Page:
COP21, the most anticipated event of the year, has now started. While countries come to the negotiating table to find a global agreement, we feel it is our duty to remind our political leadership of the importance of the moment and its implications for European industry.
Green is the warmest colour
Before climate change was on everyone’s mind, our technology was already contributing to reducing energy consumption in a huge range of sectors that impact all aspects of our daily life. From buildings to transportation and refrigeration, polyurethane (PU) materials enhance the energy efficiency of goods and infrastructures and help save our planet’s natural resources.
And this is only the beginning! Our member companies and their customers constantly innovate and improve the PU’s performance and recyclability in order for users to be 100% sure that by using polyurethane they contribute to preserving the Earth’s resources.
In addition, the industry has profoundly changed itself and taken immense strides over the past 20 years to go beyond existing climate and energy rules. Through self-regulation and impeccable compliance to European and national rules, we managed to cut down on our emissions at all stages of the manufacturing process and become more energy efficient.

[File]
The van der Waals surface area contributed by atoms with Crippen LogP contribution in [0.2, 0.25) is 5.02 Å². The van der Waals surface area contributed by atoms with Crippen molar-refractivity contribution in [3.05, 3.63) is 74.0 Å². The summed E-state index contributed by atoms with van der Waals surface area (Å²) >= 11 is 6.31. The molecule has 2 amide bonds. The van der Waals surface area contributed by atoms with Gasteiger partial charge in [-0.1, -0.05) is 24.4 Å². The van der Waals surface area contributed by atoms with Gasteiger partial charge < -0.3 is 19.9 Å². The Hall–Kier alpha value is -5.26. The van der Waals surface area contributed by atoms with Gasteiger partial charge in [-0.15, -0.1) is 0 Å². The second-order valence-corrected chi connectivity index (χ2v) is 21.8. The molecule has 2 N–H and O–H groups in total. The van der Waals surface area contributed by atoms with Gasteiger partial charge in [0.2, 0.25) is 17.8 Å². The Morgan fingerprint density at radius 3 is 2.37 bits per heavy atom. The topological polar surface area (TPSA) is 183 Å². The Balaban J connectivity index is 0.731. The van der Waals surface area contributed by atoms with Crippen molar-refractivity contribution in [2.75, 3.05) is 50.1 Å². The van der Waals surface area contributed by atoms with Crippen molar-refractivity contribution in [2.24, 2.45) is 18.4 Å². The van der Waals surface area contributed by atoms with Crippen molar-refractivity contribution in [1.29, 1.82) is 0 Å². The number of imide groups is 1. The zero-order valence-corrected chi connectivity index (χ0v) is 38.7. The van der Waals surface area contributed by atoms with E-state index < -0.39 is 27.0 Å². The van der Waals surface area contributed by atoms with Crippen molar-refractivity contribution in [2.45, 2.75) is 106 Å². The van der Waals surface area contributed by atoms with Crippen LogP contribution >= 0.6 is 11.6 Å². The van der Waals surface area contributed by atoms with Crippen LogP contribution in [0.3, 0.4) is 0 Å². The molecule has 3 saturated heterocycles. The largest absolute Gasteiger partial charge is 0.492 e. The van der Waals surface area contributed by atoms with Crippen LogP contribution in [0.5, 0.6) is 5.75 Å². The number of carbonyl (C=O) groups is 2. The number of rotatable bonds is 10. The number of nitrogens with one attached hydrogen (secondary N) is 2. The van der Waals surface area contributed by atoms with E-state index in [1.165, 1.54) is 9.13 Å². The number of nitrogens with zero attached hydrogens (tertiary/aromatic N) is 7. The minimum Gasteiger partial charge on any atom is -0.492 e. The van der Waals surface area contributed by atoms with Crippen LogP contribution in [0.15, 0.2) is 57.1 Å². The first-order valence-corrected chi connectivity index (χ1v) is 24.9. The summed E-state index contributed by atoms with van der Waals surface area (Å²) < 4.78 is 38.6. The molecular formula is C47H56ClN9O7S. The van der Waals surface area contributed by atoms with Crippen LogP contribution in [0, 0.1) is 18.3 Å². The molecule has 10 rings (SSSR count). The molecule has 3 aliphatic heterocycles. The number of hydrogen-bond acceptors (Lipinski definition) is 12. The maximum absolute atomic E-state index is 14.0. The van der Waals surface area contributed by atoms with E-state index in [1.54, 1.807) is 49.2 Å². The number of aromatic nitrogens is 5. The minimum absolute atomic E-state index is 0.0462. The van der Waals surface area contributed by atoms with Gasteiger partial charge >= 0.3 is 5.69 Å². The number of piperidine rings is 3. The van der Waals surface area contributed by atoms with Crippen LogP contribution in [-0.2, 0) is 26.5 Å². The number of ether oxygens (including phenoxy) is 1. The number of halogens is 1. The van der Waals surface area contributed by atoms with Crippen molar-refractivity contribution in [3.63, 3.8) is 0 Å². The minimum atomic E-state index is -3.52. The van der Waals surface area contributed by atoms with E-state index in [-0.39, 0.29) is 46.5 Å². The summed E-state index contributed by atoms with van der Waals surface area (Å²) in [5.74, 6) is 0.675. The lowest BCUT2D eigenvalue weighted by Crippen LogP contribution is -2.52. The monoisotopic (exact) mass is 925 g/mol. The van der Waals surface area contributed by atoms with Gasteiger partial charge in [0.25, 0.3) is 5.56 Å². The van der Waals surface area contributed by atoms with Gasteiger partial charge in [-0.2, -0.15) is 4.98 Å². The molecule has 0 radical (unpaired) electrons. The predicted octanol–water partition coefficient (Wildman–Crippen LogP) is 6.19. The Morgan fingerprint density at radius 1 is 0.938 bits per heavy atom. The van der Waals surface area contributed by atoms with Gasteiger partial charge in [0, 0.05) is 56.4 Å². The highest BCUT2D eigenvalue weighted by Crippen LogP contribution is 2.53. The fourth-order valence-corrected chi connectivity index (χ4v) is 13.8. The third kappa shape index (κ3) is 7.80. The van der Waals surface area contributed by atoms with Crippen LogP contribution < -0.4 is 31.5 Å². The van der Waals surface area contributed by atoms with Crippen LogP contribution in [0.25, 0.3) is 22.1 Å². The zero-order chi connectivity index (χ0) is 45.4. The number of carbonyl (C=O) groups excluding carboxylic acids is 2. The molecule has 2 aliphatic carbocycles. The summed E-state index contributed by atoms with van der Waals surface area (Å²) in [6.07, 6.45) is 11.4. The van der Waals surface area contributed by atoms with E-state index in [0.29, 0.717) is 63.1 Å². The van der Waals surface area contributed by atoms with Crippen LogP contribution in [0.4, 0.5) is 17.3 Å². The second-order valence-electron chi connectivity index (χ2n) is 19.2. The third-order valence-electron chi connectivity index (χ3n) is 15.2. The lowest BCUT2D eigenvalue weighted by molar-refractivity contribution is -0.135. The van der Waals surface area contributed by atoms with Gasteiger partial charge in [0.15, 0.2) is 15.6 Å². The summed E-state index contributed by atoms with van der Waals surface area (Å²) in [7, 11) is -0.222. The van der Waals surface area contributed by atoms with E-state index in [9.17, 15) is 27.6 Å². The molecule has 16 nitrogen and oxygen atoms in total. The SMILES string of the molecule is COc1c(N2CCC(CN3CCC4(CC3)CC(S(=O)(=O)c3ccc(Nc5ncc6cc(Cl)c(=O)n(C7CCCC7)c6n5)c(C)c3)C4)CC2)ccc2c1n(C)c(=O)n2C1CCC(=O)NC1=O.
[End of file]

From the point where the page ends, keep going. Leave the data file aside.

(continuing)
We have also been thought leaders in environmental industrial sustainability, introducing, in 1995, Life Cycle Thinking in our operations. Our objective has always been to better understand the environmental impact of our industry and products, so that we take most informed decisions when environmental protection is needed.
Be ambitious, be smart and make Europe competitive again!
As leaders come together in Paris, the chemical industry reminds them of the invisible yet essential role chemistry plays in developing the most innovative solutions without which climate targets could not be met. Despite what one may think, industry and the environment can go hand in hand.
Industrial competitiveness is therefore key to meet European and global environmental objectives. European policy makers in Paris must ensure that energy-intensive industries are not exposed to an investment leakage that would lead to further deindustrialisation on our continent.
ISOPA, over the years, has spoken up in favour of smart regulation that accounts for the challenges that doing business in Europe implies. Today more than ever, as Europe struggles to recover from the economic downturn, decoupling climate and economic development policies could put industry at risk in Europe. The road to decarbonisation would take us nowhere without the chemical industry.
So, in Paris, be ambitious, be “smart” and make Europe competitive again.